Playing with the dog, I throw a flat ball that he earlier found in the trash. He brings it back to my feet like an keepsake. He looks at my fake throwing with his tongue out, he takes the bite, he goes back on his steps, barks scolding me, and then I make a long throw up to the soccer field where some guys do some goal shootings. Bobby would like to exchange his flat ball for the one they are playing with. The boys pass the ball with quick touches, scared by the enthusiasm of the dog. I tell them not to worry, Bobby certainly does not bite, he is a quiet and playful animal. I recall him, he comes back with the flat ball and his tongue out for the ride. He leaves the ball at my feet again and lies down to rest. I look at the sky, it will rain soon. I start walking back home, Bobby follows me with this ball in his teeth that really does not want to give up. It heavy starts to rain, the April rain characterizes the first days of spring. In front of us there is the canopy of a pub with wooden benches. I cross the road through long steps and I take a seat. So I order a red one. The speakers in the background play the blues song Happy birthday to you by BB King. I always liked the blues, during the school years I played a harmonica. I sip my beer, smoking and watching the rain go down. Bobby is at my feet still chewing the ball. Years have passed, only now I can understand what Lucilla meant with her paradoxical "I was right, we were wrong".

As I think about this, I realize I keep the rhythm of the song by slapping the side of the pub table, while the rain descends and beats in countertops, washing that initial river of incandescent lava. 



Translated by Emilia Maiella

At four in the morning, while I’m having a beautiful dream, suddenly the phone in the corridor rings. The one that only rings when a call-centre employee calls to sell me something I don’t want, that telephone that should never ever ring in the middle of the night. I drag myself to answer, saying “Hello?” in a drunken slur, and on the other side, I hear a raspy voice gasping quietly “Sergio?”.

“You got the wrong number ma’am, there is no Sergio here”.


“Look, it’s four in the morning, frankly… have some patience.”

Frankly, have some patience is the best I could process at this time of the night. I just sit on the window chair trying to remember the dream, but the phone call cleared my recent memory history. I haven’t been having good dreams in a long time.  I drag my legs to walking, I stop to look at my face in the corridor’s mirror. A woman tossed across the bed at four in the morning: what can I say? It’s something a phone call can’t erase for sure. I feel the exit less peace of this moment straddling the night and the day. I breathe, I hear the steps of Skittle: he approaches me, sniffs me, licks my hand. I pet his big head while I hug him, feeling his breath on my cheeks. Then he goes towards the door, turns himself and makes a chocked sound. Yeah, c’mon! Let’s have a walk, it’s better! I put on a tracksuit an grab the keys.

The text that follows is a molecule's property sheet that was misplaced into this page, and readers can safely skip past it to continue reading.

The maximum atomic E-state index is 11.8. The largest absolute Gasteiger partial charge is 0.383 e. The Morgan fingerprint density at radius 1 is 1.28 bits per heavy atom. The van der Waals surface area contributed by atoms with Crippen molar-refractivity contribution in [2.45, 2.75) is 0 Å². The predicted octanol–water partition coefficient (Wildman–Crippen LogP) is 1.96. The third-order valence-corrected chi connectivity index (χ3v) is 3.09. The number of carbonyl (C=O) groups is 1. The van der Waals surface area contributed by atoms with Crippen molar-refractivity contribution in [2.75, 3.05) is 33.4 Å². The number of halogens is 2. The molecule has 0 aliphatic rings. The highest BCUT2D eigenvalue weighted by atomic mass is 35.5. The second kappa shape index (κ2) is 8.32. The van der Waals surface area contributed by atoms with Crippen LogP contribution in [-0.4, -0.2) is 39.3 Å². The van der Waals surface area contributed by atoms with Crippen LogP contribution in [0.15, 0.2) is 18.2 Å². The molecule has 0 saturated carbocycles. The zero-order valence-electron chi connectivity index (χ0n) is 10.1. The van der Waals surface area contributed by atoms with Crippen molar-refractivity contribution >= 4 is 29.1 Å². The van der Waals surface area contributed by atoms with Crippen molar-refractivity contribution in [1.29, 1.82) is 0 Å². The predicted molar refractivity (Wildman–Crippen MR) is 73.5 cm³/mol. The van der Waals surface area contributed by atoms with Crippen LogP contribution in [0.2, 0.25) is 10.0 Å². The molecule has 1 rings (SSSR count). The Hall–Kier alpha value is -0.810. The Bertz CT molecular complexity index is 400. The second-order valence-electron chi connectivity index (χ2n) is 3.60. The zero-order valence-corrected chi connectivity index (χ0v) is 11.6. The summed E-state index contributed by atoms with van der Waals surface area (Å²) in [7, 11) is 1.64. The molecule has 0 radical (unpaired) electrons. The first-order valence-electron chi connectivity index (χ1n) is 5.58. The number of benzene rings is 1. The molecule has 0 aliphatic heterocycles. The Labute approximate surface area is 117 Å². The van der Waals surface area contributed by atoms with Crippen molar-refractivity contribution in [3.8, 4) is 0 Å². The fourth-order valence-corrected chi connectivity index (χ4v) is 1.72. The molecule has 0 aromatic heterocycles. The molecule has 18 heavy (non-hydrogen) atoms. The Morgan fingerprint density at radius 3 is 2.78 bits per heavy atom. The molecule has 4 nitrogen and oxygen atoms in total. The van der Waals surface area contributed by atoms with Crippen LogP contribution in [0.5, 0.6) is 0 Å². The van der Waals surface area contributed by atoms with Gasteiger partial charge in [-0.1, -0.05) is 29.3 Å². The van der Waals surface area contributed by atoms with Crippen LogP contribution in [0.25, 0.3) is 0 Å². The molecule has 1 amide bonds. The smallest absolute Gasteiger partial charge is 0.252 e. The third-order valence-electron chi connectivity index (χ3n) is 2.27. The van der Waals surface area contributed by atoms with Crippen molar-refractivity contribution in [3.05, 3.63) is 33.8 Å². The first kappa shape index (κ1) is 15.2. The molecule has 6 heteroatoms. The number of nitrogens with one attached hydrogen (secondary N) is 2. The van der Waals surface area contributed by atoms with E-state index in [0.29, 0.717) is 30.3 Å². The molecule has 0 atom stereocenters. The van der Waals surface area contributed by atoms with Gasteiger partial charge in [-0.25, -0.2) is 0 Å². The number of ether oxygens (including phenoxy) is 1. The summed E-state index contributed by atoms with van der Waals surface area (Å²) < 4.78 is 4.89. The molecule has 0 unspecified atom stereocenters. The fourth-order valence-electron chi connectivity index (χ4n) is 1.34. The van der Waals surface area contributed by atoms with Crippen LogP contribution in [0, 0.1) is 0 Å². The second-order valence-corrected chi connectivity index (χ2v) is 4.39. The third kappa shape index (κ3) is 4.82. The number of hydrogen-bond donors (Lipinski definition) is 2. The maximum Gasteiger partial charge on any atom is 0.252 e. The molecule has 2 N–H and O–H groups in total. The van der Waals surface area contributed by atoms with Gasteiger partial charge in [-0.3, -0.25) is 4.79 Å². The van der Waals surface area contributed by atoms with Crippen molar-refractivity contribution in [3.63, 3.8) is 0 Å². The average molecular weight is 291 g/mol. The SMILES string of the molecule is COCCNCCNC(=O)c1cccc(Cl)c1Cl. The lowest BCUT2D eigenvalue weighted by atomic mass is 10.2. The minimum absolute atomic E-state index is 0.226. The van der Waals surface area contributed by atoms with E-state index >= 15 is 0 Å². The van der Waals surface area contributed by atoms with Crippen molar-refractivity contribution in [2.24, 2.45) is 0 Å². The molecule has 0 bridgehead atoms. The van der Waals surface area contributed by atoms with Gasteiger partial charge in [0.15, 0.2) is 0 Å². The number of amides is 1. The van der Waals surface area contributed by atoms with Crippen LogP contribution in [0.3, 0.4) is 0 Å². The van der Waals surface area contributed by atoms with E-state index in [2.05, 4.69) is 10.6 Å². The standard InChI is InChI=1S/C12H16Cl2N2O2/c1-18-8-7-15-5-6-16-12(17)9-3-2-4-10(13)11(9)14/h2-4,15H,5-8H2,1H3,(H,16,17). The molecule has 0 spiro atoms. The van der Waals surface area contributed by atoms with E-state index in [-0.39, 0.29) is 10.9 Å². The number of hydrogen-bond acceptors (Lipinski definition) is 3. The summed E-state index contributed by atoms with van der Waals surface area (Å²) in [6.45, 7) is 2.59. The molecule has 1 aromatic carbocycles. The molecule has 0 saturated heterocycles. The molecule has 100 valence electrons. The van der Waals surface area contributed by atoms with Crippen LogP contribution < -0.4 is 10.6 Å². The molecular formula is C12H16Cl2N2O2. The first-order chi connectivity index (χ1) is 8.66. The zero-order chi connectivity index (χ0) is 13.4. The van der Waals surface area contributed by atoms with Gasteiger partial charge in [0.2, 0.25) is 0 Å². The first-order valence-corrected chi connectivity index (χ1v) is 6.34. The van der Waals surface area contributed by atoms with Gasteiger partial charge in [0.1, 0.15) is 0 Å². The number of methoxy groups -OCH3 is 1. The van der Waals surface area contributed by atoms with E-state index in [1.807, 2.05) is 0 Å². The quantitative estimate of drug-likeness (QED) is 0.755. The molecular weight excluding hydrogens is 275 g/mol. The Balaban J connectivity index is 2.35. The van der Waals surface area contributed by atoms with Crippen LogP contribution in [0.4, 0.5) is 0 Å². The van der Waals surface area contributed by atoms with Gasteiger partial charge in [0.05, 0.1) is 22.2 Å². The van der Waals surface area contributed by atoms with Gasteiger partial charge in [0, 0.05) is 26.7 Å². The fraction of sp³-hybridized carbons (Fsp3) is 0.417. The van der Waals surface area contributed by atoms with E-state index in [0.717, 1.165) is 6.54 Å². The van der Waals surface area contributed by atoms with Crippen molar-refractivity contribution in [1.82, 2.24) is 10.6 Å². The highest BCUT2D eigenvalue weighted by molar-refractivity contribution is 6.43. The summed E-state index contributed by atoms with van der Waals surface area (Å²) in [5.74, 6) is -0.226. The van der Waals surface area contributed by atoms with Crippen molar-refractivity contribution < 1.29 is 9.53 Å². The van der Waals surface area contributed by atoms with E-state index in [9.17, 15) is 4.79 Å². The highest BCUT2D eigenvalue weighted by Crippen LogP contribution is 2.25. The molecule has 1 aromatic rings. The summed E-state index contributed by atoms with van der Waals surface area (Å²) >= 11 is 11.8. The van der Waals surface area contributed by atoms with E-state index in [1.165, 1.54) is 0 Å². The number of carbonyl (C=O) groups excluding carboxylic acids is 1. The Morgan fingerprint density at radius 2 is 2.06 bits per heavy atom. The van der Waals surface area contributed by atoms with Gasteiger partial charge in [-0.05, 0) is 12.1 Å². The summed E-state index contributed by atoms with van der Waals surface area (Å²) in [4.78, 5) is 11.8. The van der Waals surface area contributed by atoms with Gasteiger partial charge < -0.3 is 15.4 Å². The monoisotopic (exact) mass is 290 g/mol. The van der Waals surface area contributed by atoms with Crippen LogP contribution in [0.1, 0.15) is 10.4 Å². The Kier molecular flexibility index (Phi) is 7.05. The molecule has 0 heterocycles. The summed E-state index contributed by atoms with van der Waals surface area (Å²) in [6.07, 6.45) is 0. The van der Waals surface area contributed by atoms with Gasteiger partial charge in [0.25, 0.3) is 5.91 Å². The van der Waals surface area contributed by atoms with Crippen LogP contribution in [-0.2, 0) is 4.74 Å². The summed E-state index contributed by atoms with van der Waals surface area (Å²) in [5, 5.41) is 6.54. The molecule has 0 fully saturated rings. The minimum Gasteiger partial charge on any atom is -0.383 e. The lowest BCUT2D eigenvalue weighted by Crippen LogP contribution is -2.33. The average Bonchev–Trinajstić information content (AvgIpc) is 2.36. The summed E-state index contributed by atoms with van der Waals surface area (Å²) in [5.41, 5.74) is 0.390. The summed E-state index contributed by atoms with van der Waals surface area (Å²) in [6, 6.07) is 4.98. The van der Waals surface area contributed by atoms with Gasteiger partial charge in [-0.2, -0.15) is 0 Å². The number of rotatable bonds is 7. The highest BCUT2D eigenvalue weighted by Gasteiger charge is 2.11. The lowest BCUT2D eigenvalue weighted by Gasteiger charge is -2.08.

Along the boulevard, Skittle walks a few feet away from me. The street lighting is still on. Anxiety wiped out any sleepiness. I have to smoke, while I light my cigarette I notice we already turned the corner and that Skittle is running to a female dog that is walking with her owner.

“Skittle! Skittle come here! I’m sorry!” I say to the man with the dog I recognise as the lodger of the ground floor. “Don’t worry, it’s not a big deal” he says. “It’s the solemn hour of the beast and its owner, isn’t it?” he adds. “I guess so, even though it’s Skittle who brings me to walk” I say. He laughs. “Speaking about time, doesn’t it turn to summer-time today?” “Yes, you’re right, it does today”. “So, now it must be…” “Oh God, I don’t know, it’s too early to be clear-headed”. “But you… you recently moved here, didn’t you?” “Yes, it’s been two months. Well, see you then, have a good morning.” “Well, I grew up here instead. I’m the son of the doorman, when my parents died the condo left me the apartment. Oh, I pay the rent of course” “Yeah, sure. Well, have a good day then. I keep on walking” “No, wait: just tell me your name” “Adriana. I’m Adriana and he is Skittle” “Nice to meet you, I’m Michele and she’s Peggy”. “Ok then, bye Michele, bye Peggy!”

We move away, Skittle and I. So, the summer-time, today is Sunday. I’m out of time and I lost the track. We reach the playground on the square. Skittle drinks water from the fountain then declares war to the pigeons. He runs, jumps, maybe he wish he could fly, barks breaking the silence on the desert square. Pigeons make an army too big for him to fight. Defeated, he comes to the bench I was sitting on. He lies down on my feet. I look at him, scratching his head. My attention is stolen by a flock of swallows over our heads. Fresh air confirms that spring arrived, but I didn’t wake up and I’m a kid even less.  I think I’ve been in a coma for years. It’s the only mood I can accept for myself. I check the time on the phone: a quarter to six A.M.. Skittle decides it’s time to go back home. I get up and we walk back along the boulevard. Soon it will be light out. I pick up the peace, I don’t want to see the sunset, to me the born of a new day doesn’t make sense, it’s always the same thing in the end, it doesn’t matter to me.